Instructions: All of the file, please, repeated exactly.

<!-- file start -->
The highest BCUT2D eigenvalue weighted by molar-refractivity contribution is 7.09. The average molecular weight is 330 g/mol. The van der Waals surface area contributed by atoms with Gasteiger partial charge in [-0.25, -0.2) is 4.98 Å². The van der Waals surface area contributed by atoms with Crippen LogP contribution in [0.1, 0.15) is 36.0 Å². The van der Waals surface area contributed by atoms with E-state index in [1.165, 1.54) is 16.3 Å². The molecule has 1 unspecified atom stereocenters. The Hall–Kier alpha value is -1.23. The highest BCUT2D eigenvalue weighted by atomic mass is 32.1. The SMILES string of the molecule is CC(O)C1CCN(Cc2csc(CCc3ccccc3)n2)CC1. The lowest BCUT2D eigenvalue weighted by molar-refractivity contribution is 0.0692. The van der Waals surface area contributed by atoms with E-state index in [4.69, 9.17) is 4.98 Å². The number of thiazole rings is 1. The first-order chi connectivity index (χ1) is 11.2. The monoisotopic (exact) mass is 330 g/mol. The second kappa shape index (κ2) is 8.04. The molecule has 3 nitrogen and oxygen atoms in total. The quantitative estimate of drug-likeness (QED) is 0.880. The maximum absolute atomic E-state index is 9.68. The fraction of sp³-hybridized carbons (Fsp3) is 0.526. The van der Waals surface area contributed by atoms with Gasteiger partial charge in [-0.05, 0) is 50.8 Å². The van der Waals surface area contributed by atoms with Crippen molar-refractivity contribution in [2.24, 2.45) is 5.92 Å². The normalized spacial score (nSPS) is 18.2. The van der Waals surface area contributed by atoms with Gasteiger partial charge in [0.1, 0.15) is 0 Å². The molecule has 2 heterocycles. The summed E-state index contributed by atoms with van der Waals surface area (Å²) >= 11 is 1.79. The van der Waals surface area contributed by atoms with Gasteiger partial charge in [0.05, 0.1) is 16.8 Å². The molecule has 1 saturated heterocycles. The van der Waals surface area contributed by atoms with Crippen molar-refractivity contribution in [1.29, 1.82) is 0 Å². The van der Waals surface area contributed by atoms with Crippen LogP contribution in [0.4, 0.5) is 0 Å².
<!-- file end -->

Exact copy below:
The highest BCUT2D eigenvalue weighted by molar-refractivity contribution is 7.09. The average molecular weight is 330 g/mol. The van der Waals surface area contributed by atoms with Gasteiger partial charge in [-0.25, -0.2) is 4.98 Å². The van der Waals surface area contributed by atoms with Crippen LogP contribution in [0.1, 0.15) is 36.0 Å². The van der Waals surface area contributed by atoms with E-state index in [1.165, 1.54) is 16.3 Å². The molecule has 1 unspecified atom stereocenters. The Hall–Kier alpha value is -1.23. The highest BCUT2D eigenvalue weighted by atomic mass is 32.1. The SMILES string of the molecule is CC(O)C1CCN(Cc2csc(CCc3ccccc3)n2)CC1. The lowest BCUT2D eigenvalue weighted by molar-refractivity contribution is 0.0692. The van der Waals surface area contributed by atoms with E-state index in [4.69, 9.17) is 4.98 Å². The number of thiazole rings is 1. The first-order chi connectivity index (χ1) is 11.2. The monoisotopic (exact) mass is 330 g/mol. The second kappa shape index (κ2) is 8.04. The molecule has 3 nitrogen and oxygen atoms in total. The quantitative estimate of drug-likeness (QED) is 0.880. The maximum absolute atomic E-state index is 9.68. The fraction of sp³-hybridized carbons (Fsp3) is 0.526. The van der Waals surface area contributed by atoms with Gasteiger partial charge in [-0.05, 0) is 50.8 Å². The van der Waals surface area contributed by atoms with Crippen molar-refractivity contribution in [2.24, 2.45) is 5.92 Å². The normalized spacial score (nSPS) is 18.2. The van der Waals surface area contributed by atoms with Gasteiger partial charge in [0.1, 0.15) is 0 Å². The molecule has 2 heterocycles. The summed E-state index contributed by atoms with van der Waals surface area (Å²) >= 11 is 1.79. The van der Waals surface area contributed by atoms with Gasteiger partial charge in [0.05, 0.1) is 16.8 Å². The molecule has 1 saturated heterocycles. The van der Waals surface area contributed by atoms with Crippen molar-refractivity contribution in [1.29, 1.82) is 0 Å². The van der Waals surface area contributed by atoms with Crippen LogP contribution in [0.4, 0.5) is 0 Å².